Molecular Mechanisms of Inflammation: Induction Resolution and Escape by Helicobacter pylori ab 149.99 € als pdf eBook: . Aus dem Bereich: eBooks, Fachthemen & Wissenschaft, Medizin,
Molecular Mechanisms of Inflammation: Induction Resolution and Escape by Helicobacter pylori ab 160.49 € als gebundene Ausgabe: 1st ed. 2019. Aus dem Bereich: Bücher, Wissenschaft, Medizin,
Molecular Mechanisms of Inflammation: Induction Resolution and Escape by Helicobacter pylori ab 160.49 EURO 1st ed. 2019
Molecular Mechanisms of Inflammation: Induction Resolution and Escape by Helicobacter pylori ab 149.99 EURO
More than 50% of the world's population harbor Helicobacter pylori in their upper gastrointestinal tract. H. pylori persistently infects gastric mucosa and is associated with several diseases including peptic ulcer disease and gastric carcinoma. One of the most thoroughly studied virulence factors produced by H. pylori is the Vacuolating Cytotoxin A (VacA).The protein binds to the host cells and is internalized. Inside the host cells, it causes "vacuole"-like membrane vesicles in the cytoplasm of gastric epithelial cells. Besides vacuolation, VacA exerts various other effects on target cells. VacA also forms membrane-embedded pores at the inner-mitochondrial membrane, resulting in mitochondrial dysfunction by cytochrome c release and apoptosis induction. VacA suppresses nuclear translocation of nuclear factor of activated T-cells (NFAT) resulting in down regulation of interleukin-2 (IL2) gene transcription to efficiently block proliferation of T-cells. This book underlines the results showing involvement of VacA in the modulation of intracellular calcium signalling and therefore will provide new insights that are required to understand how VacA inhibits T-cell proliferation.
Helicobacter pylori cagPAI genes play an important role in pathogenesis, however little is known about their functions in isolates from Turkish patients. We aimed to evaluate the intactness and the effect of the cagPAI genes (cagT, cagM, cagE, cagA) and cagA EPIYA motifs on the AGS morphological changes and IL-8 induction. Isolates from gastritis, duodenal and gastric ulcer patients with intact and partially deleted cagPAI genes induced higher IL-8 secretion than those with complete deletions.Infection of AGS cells with isolates that possess intact cagPAI and EPIYA-ABC resulted in the formation of the hummingbird phenotype. The cagA positive isolates induced higher IL-8 secretion than cagA negative isolates. Isolates from DU patients with more than one EPIYA-C motif induced higher concentrations of IL-8 than those with EPIYA-ABC. In conclusion, the intactness of the cagPAI in our isolates from different patients was not conserved. An intact cagPAI was found to play an important role in the pathogenesis of DU but not GU or gastritis. The cagA gene, but not other cagPAI genes, was associated with the induction of IL-8 and the morphological changes of the AGS cells.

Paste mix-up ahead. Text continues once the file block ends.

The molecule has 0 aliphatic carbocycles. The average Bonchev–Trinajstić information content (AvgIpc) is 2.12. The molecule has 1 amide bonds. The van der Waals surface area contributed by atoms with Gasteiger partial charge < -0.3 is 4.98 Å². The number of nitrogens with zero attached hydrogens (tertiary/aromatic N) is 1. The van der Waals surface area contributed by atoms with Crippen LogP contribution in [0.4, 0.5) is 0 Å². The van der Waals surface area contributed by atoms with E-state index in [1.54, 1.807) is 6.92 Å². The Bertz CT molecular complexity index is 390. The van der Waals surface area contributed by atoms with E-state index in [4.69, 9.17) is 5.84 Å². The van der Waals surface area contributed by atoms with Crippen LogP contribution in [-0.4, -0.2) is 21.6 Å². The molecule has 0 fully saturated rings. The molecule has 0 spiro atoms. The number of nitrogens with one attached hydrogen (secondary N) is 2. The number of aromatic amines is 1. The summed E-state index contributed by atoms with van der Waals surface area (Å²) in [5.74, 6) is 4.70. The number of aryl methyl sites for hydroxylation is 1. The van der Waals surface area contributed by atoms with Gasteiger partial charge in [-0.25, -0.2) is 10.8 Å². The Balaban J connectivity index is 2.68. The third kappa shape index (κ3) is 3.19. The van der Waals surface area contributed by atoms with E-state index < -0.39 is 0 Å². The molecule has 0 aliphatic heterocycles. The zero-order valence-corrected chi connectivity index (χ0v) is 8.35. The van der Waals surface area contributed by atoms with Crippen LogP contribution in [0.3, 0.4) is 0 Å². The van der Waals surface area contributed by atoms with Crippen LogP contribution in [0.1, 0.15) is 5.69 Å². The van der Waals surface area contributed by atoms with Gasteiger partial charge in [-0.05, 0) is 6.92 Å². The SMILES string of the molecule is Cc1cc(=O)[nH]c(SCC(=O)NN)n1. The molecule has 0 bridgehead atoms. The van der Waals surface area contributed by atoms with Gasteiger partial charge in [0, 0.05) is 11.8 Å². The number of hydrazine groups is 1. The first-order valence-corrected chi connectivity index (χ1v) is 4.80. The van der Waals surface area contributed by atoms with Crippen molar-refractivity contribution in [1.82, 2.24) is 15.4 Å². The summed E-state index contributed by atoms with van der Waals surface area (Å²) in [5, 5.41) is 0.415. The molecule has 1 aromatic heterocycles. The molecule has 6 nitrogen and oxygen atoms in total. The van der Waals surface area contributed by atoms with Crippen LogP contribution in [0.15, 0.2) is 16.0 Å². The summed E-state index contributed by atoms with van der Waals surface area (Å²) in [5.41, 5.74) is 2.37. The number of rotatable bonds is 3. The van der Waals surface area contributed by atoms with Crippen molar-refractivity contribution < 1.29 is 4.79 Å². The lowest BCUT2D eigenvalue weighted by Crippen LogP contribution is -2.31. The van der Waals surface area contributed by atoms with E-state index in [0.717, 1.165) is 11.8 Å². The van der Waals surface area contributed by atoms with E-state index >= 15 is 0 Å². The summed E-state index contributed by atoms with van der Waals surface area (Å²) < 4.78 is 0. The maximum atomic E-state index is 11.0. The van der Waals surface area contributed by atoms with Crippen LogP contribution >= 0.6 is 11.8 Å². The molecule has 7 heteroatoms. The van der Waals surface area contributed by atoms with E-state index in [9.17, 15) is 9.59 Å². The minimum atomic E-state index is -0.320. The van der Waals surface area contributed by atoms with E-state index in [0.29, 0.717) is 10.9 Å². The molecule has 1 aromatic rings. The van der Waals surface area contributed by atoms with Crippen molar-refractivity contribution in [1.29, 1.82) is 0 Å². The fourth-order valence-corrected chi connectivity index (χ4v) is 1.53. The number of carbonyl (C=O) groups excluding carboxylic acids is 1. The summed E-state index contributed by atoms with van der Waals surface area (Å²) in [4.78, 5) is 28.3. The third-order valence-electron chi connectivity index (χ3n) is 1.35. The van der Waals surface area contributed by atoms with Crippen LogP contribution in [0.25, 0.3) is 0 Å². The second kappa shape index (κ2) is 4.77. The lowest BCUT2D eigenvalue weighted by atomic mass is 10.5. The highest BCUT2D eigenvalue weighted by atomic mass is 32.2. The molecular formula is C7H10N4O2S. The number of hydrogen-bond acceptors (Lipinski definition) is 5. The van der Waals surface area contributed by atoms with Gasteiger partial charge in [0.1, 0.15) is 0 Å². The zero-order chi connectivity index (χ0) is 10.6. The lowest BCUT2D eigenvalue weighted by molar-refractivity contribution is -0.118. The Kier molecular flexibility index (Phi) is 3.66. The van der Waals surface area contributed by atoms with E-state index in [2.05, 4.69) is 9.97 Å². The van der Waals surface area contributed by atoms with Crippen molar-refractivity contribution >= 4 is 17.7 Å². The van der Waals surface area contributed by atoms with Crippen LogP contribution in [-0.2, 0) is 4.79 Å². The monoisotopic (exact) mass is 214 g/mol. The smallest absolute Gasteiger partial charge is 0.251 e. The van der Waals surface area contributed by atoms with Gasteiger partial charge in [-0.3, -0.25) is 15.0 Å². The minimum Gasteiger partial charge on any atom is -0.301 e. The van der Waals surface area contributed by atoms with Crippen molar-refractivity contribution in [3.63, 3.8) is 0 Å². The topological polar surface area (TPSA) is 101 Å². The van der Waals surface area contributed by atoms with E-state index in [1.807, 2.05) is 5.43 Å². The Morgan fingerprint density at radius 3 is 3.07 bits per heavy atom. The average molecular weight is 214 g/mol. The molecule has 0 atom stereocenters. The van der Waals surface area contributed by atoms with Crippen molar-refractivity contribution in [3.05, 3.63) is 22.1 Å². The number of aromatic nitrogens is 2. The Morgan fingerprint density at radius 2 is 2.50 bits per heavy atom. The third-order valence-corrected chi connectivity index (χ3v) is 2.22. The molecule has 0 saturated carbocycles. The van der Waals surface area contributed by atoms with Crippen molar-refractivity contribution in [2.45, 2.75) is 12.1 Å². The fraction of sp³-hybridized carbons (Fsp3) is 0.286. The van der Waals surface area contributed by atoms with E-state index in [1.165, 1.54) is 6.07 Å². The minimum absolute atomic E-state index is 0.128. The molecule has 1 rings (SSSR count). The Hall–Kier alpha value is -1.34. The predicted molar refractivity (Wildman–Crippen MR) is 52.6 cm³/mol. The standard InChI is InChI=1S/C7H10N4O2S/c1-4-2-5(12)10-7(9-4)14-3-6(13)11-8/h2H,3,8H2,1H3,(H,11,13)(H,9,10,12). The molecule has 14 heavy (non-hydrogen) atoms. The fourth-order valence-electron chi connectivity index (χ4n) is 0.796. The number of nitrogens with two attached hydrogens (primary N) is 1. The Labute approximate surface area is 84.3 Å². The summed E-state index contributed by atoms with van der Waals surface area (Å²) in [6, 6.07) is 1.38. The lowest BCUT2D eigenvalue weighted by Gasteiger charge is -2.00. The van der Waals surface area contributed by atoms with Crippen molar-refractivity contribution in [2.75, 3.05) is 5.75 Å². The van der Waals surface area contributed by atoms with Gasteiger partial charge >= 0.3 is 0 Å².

This book focuses on immune reactions and interactions of humans with Helicobacter pylori - a human pathogen connected to gastritis, peptic ulcers and even gastric cancer. With nearly half of the world's population colonized, it has been characterized as one of the most successful pathogens for more than 100,000 years of co-evolution with its host. The respective chapters discuss not only how H. pylori infection is considered a paradigm for persistent bacterial infection and chronic inflammation, but also how the infection might be connected to host protection against gastro-esophageal diseases, asthma, and other allergic disease manifestations. Readers will gain essential insights into the roles of specific factors in the immune response and learn about the impact of genetic polymorphisms on the risk of gastric carcinogenesis. In addition, the book discusses the strategies used by this bacterium, which allow it to colonize specific sites in the stomach, interact with the microbiome, evade immune surveillance and undermine the resolution of inflammation during persistent infection.This volume presents a concise summary of recent advances in the areas of induction, resolution and escape of inflammation, innate and adaptive immunity, gastric disease development, as well as treatment and vaccination against H. pylori . Accordingly, it offers a valuable asset for scientists and clinicians alike.